Despite indications of division among the leadership trio, no splits have broken their united front. Larry Birns, executive director of the Council on Hemispheric Affairs, a liberal Washington think tank, said: "The Haitian military has always been run on factionalism.
"It is important, with these major strains within, for the Haitian military to coalesce in some kind of de facto coalition. The way I look upon the Haitian military is: it exists in order to engage in institutionalized acts of corruption."
That corruption, according to U.S. officials, is based on smuggling drugs.
"Francois supports the regime because he is making money hand over fist in the black market," said a Pentagon official involved in Haitian policy. "He is along for the ride."
The extent to which General Cedras and General Biamby are directly involved in the military's smuggling operations is less clear. But the New York Times reported this year that two members of a Colombian cocaine cartel told U.S. investigators that General Cedras helped protect drug shipments through Haiti to the United States in the 1980s.
General Cedras, who cultivates a bland demeanor and disarming courtesy, is the Haitian leader most likely to be seen on CNN. Born to an elite family in the coastal town of Jeremie, he was hand-picked by "Papa Doc" Duvalier's widow to join the military academy. Reportedly, he was recruited to the CIA payroll. The CIA declined to provide information for this article.
General Cedras was appointed army commander by the Rev. Jean-Bertrand Aristide, Haiti's first democratically elected president. He was previously a lieutenant colonel in charge of the military academy. The appointment was a reward for Colonel Cedras' control of security during the December 1990 ballot. General Cedras has since alleged that the Aristide victory was fraudulent.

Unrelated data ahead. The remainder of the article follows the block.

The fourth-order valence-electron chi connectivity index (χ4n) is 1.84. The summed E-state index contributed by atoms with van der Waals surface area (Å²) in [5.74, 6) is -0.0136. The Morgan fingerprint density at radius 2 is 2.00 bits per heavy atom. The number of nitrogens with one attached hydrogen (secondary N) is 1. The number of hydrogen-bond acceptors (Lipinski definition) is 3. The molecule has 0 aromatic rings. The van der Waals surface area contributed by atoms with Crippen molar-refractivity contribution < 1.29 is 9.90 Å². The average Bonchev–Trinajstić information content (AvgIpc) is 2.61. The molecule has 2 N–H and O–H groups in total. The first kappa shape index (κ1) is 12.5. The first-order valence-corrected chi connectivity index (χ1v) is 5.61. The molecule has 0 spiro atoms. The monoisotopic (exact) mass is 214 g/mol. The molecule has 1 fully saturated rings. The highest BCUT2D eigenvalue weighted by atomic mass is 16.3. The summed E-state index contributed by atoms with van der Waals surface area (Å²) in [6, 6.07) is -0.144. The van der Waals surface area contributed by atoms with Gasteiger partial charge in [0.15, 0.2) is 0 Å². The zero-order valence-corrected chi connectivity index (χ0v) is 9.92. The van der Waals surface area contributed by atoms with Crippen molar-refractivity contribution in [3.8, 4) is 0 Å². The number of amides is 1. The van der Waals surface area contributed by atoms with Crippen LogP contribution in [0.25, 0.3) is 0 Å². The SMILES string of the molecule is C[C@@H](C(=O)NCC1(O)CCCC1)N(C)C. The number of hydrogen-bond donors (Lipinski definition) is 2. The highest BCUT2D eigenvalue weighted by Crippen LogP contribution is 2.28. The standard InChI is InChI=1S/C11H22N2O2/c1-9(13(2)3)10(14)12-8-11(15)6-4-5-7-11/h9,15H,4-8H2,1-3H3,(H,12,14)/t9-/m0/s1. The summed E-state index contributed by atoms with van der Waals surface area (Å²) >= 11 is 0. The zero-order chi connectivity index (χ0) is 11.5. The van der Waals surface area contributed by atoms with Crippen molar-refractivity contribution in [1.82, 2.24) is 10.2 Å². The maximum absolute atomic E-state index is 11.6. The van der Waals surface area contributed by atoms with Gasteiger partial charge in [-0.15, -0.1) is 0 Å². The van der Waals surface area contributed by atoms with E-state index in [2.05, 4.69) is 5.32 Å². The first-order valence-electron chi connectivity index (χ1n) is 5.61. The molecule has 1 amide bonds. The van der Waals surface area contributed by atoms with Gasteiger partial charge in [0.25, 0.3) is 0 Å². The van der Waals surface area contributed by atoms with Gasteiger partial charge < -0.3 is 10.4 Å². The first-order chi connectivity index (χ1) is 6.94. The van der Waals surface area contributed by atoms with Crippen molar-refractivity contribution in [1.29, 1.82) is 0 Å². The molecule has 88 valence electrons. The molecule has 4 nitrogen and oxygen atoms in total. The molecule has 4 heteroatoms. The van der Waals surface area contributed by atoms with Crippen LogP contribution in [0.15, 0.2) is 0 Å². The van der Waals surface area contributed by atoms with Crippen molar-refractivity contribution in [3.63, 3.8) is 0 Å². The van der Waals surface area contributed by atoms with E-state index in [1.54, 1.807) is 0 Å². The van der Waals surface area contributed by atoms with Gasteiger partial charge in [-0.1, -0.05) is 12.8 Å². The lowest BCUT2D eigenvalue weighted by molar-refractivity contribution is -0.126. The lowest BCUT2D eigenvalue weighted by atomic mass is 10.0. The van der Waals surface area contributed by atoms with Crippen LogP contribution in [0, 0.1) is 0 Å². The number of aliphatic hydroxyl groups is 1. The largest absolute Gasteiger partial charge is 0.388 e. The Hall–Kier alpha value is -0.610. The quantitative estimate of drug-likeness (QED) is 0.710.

In 1991, General Cedras turned on Father Aristide after a failed coup attempt by leaders of the Tontons Macoutes, the former private army of the Duvalier family, which left 70 people dead. General Cedras seized power and expelled Father Aristide.
General Cedras rules the country from the army's headquarters in a French colonial-style building on the side of the presidential palace opposite the modern central police station in downtown Port-au-Prince.
"It is quite a clever mode of operation for Cedras," said Ian Martin, who, as human rights director of the United Nations-Organization of American States international civilian mission to Haiti, met with the general several times last year.
"If somebody's going to be aggressive, it isn't going to be Cedras," Mr. Martin said. "Cedras is very smooth in handling foreigners. If human rights violations were raised, he would say 'If anybody is responsible, we discipline them,' but there was no serious engagement with the reality of what was going on."
That reality, according to the 1994 Amnesty International report on human rights violations in Haiti, included slayings by officially sanctioned death squads, and the torture and detention of political prisoners.
The man most often blamed for the rights violations is Colonel Francois, son of a Duvalier palace security guard. Only once in the 35 months since the coup has he agreed to meet with U.N. human rights delegates.